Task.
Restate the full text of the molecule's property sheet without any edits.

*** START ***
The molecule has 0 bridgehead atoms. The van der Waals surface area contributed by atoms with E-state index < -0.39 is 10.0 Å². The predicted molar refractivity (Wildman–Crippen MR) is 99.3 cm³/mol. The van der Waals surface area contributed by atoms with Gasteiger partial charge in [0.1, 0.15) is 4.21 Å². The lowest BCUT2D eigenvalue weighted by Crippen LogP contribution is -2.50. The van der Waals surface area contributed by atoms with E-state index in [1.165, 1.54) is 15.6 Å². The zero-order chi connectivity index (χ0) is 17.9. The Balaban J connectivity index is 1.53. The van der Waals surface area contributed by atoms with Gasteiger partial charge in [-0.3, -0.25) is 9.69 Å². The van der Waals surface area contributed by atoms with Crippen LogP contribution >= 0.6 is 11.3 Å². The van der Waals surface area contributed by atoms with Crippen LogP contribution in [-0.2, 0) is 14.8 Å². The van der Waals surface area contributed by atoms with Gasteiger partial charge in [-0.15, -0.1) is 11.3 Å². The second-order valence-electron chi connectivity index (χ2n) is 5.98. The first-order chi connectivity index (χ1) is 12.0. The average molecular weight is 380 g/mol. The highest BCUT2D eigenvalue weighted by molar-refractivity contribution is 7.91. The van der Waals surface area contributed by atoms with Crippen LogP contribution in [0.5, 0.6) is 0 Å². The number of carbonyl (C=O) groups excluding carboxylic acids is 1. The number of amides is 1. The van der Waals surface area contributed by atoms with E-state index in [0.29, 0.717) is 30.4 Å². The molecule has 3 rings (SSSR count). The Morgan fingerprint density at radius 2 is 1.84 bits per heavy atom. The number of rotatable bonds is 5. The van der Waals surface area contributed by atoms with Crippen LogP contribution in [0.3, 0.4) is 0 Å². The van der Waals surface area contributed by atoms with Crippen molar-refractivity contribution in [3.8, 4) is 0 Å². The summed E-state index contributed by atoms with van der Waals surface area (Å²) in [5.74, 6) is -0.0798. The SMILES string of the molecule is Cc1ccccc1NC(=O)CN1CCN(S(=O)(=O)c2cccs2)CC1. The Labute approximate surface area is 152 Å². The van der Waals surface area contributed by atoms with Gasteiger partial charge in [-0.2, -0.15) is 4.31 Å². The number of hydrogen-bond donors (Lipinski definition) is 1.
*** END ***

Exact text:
The molecule has 0 bridgehead atoms. The van der Waals surface area contributed by atoms with E-state index < -0.39 is 10.0 Å². The predicted molar refractivity (Wildman–Crippen MR) is 99.3 cm³/mol. The van der Waals surface area contributed by atoms with Gasteiger partial charge in [0.1, 0.15) is 4.21 Å². The lowest BCUT2D eigenvalue weighted by Crippen LogP contribution is -2.50. The van der Waals surface area contributed by atoms with E-state index in [1.165, 1.54) is 15.6 Å². The zero-order chi connectivity index (χ0) is 17.9. The Balaban J connectivity index is 1.53. The van der Waals surface area contributed by atoms with Gasteiger partial charge in [-0.3, -0.25) is 9.69 Å². The van der Waals surface area contributed by atoms with Crippen LogP contribution >= 0.6 is 11.3 Å². The van der Waals surface area contributed by atoms with Crippen LogP contribution in [-0.2, 0) is 14.8 Å². The van der Waals surface area contributed by atoms with Gasteiger partial charge in [-0.15, -0.1) is 11.3 Å². The second-order valence-electron chi connectivity index (χ2n) is 5.98. The first-order chi connectivity index (χ1) is 12.0. The average molecular weight is 380 g/mol. The highest BCUT2D eigenvalue weighted by molar-refractivity contribution is 7.91. The van der Waals surface area contributed by atoms with Crippen LogP contribution in [0.5, 0.6) is 0 Å². The number of carbonyl (C=O) groups excluding carboxylic acids is 1. The number of amides is 1. The van der Waals surface area contributed by atoms with E-state index in [0.29, 0.717) is 30.4 Å². The molecule has 3 rings (SSSR count). The Morgan fingerprint density at radius 2 is 1.84 bits per heavy atom. The number of rotatable bonds is 5. The van der Waals surface area contributed by atoms with Crippen LogP contribution in [0.3, 0.4) is 0 Å². The van der Waals surface area contributed by atoms with Crippen molar-refractivity contribution in [3.8, 4) is 0 Å². The summed E-state index contributed by atoms with van der Waals surface area (Å²) in [5.74, 6) is -0.0798. The SMILES string of the molecule is Cc1ccccc1NC(=O)CN1CCN(S(=O)(=O)c2cccs2)CC1. The Labute approximate surface area is 152 Å². The van der Waals surface area contributed by atoms with Gasteiger partial charge in [-0.2, -0.15) is 4.31 Å². The number of hydrogen-bond donors (Lipinski definition) is 1.